Introduction: PVC Trellis

Picture of PVC Trellis

An easy to make, inexpensive, weather resistant Trellis that can hold two standard planter boxes.
The pictures with the flowers are ones that my wife and I made last summer. We like Morning Glory's so it is perfect for them,  other flowers (Impatiens)can be planted to add some colour while waiting for the Morning Glory's to climb.
We left the Trellis's out over winter and they survived without any damage or cracks. The PVC electrical conduit that we used is also sun light resistant so it's good for out door use.
The ones we made last year were attached to the railing of our deck, the one I'll build here will have feet so that it could be used on a balcony or freestanding just about anywhere.

Step 1: Parts and Tools

Picture of Parts and Tools

1- six foot length of 2 X 6, I used pressure treated, but use what you can get.
1- 1/2" ID x 10 foot length PVC electrical conduit.
20 feet of para cord.
4 - hose clamps
9 - 3" #10 wood screws for feet.
25 feet of light cord/string.

A power drill,
7/8 inch power auger bit,
A hand or power saw,
A carpenter's square,
A 5/16" nut driver or wrench to tighten the hose clamps,


Step 2: Cutting and Drilling

Picture of Cutting and Drilling

Cut or have it cut at your Home supply/ Lumber yard the board to 5 feet long, also cut 3- 2inch wide pieces as well. Most home stores/ lumber yards will make cuts for a nominal fee and it's usually per cut.
Mark the board 3 inches from each end, in the center of the board.
Drill a hole a where you marked the board, when you drill, do it at a slight angle toward the other end of the board. Repeat at the other end the same way.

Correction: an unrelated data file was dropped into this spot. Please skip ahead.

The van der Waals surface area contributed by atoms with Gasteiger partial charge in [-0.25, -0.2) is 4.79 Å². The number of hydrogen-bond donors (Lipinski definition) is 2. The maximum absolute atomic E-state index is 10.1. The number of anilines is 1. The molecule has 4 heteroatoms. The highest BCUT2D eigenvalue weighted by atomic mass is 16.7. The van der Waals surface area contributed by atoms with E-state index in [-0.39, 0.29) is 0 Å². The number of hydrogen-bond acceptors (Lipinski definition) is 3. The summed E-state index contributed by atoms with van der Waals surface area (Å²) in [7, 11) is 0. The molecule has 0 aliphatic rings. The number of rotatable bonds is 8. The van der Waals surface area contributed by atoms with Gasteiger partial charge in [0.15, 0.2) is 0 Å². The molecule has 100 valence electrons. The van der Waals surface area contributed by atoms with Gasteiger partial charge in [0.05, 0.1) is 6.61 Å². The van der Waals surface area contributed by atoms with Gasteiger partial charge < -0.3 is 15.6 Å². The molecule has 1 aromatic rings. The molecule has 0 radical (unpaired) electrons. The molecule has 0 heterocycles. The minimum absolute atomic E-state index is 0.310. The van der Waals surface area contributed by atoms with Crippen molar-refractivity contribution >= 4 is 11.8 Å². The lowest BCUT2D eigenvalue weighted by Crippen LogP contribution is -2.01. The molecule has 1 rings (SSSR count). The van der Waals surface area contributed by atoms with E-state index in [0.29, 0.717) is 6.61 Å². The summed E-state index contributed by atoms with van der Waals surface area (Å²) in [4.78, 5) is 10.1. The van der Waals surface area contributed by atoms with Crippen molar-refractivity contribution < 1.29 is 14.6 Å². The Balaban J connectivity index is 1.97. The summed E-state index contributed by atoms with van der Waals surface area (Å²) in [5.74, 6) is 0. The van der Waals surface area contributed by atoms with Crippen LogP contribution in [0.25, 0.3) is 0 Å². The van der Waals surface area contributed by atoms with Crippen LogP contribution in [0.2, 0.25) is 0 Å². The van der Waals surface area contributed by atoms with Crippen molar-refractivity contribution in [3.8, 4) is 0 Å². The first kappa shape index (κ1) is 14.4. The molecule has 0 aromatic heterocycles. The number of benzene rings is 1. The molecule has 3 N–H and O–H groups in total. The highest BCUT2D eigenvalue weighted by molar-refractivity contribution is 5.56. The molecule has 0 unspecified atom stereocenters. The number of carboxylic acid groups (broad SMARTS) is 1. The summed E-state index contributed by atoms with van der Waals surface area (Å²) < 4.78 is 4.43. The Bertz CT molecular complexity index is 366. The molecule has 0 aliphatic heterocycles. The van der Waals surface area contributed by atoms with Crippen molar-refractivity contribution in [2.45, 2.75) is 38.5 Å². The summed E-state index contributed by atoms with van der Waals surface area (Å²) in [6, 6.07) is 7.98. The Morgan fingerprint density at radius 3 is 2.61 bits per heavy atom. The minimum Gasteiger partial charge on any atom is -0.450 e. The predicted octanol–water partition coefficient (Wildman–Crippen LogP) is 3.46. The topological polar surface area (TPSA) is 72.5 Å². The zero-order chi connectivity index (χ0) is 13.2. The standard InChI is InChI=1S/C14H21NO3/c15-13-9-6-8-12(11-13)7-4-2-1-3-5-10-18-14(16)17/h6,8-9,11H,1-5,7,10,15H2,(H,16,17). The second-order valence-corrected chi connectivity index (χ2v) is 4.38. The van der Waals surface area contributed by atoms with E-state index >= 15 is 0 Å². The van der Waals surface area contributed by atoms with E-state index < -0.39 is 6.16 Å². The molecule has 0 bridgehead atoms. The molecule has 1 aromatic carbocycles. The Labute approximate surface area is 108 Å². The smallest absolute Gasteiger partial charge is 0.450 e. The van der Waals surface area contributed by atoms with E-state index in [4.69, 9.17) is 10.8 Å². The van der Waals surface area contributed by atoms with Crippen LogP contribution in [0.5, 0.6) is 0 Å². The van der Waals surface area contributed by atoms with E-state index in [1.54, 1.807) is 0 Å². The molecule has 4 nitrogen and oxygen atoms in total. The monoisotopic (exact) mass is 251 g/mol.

Cut off the bell end of the PVC conduit. I measured about 4 inches in from the end.

Step 3: Putting It Together

Picture of Putting It Together

1-Run the para cord through the conduit,
2-Insert one end of the conduit through one of the holes, the conduit should should stick about an 1.5 inches out the bottom.
Put one of the hose clamps over the conduit end pass the para cord between the clamp and the conduit, tighten clamp with the nut driver.
3- Slide two of the clamps on the long piece of the conduit.
4- Repeat step 2 with the other end of the conduit.
Note In the picture I had forgotten to put the para cord between the clamp and the conduit, I fixed this later.

Step 4: Adding the Feet and String

Picture of Adding the Feet and String

Put the feet one at each end and one in the middle of the board, drill pilot holes and screw the feet on.
I don't have a photo of the feet being attached.
Measure about 8 inches up from the board and tie the string at each end, if your planters are higher  then that adjust to suit, leave about an inch clearance between the bottom of the string and the top of the planter.
Tie seven pieces of  string on the arch, make sure they are spaced evenly.
Now tie them to the bottom string.
Trim the ends of the string.

Step 5: Adding the Planters

Picture of Adding the Planters

Add a couple of planters, add plants and plant Morning Glory seeds.
Enjoy the flowers!
Morning Glory flowers only last a day but you usually get some every day, at the end of the summer you can save the seed for next year. The seed is ready to pick when the seed heads turn brown.

Comments

MikB (author)2013-06-01

"The PVC electrical conduit that we used is also sun light resistant"

Probably best to stick with that then, as the regular PVC "plumbing" pipe (pushfit/Bartol waste pipe) does not weather very well without painting it or other protection, it ends up crazed and crumbly especially in strong sunlight!

john pedersen (author)MikB2013-06-01

Thanks MikB,
I agree the electrical PVC is best, I've had some in use outside for years on different projects and it stands up really well, the lettering has slightly faded but that doesn't affect it's durability at all.

jessyratfink (author)2013-05-28

What a smart idea - I love that you planted morning glorys - they're one of my favorites!

Thank you! Morning Glory's are my favorite as well.

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